M.J. Rosenberg writes on his blog about Elie Wiesel (who a few days ago wrote an ad of a whole page in newspapers like the New York Times about the 'Jewish attachment to Jerusalem'):
I am always intrigued by Elie Wiesel who seems to believe that, as a victim of the Holocaust, he is, by definition, a righteous man.
But he's not. Status as a victim does not confer righteousness. All Wiesel knows is that he suffered. He does not know what he would have done if he was a German, Pole, Ukrainian or...any of the other nationalities of Europe in whose midst Jews were murdered by the millions.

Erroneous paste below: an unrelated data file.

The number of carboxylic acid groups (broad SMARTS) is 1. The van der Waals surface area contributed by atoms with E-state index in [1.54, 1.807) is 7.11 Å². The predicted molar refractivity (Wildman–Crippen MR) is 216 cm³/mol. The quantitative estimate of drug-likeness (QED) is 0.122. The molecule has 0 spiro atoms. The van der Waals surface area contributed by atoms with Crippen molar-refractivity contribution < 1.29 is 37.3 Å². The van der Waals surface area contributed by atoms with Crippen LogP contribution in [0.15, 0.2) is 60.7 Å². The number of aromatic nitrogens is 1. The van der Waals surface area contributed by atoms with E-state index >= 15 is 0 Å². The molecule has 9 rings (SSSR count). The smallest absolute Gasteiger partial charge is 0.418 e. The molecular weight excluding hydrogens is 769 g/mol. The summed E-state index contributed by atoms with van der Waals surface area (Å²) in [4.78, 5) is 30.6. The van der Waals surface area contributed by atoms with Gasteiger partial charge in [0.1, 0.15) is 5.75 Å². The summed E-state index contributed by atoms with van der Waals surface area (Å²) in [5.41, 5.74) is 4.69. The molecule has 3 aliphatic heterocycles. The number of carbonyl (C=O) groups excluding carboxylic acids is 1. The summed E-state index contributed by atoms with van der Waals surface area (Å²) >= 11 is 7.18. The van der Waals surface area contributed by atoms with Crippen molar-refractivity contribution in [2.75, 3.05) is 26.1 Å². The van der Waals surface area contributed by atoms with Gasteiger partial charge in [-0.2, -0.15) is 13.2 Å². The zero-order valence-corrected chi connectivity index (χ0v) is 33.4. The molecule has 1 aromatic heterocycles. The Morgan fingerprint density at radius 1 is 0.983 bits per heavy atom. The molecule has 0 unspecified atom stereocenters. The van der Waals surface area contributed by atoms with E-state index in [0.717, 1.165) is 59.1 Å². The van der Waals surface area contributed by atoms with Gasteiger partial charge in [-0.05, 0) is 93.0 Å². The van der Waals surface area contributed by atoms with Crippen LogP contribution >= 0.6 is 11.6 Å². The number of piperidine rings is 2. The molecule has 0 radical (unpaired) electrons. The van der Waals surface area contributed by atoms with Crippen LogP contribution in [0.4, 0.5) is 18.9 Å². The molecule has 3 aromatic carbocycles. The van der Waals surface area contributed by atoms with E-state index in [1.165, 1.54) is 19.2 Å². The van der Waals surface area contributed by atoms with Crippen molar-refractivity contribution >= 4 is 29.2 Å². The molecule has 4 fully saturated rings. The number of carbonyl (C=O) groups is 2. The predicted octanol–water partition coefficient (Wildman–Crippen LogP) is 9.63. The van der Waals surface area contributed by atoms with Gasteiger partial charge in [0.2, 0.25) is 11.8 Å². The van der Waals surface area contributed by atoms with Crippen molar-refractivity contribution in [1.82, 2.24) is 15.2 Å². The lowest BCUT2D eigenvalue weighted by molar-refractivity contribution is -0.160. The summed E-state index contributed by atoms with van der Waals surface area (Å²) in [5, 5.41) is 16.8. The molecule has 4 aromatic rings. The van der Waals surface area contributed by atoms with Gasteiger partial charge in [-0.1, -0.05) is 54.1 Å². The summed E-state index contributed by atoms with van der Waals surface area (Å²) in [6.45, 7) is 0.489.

Would he have opened the door for the non-Jewish stranger if his life, and those of his family, would be jeopardized by doing so.
His actions indicate that he wouldn't. He is a great humanitarian, except when it comes to Palestinians (to whom he is indifferent). In other words, he is a humanitarian except in situations where his own tribe is perpetrating cruelty. But the test for any of us is not our empathy to our own, but our empathy to the other -- especially when "our own" is perpetrating the injustice.
Wiesel fails that test. And so do Israelis who do not fight to end the occupation. And their Jewish organizational cutouts here.
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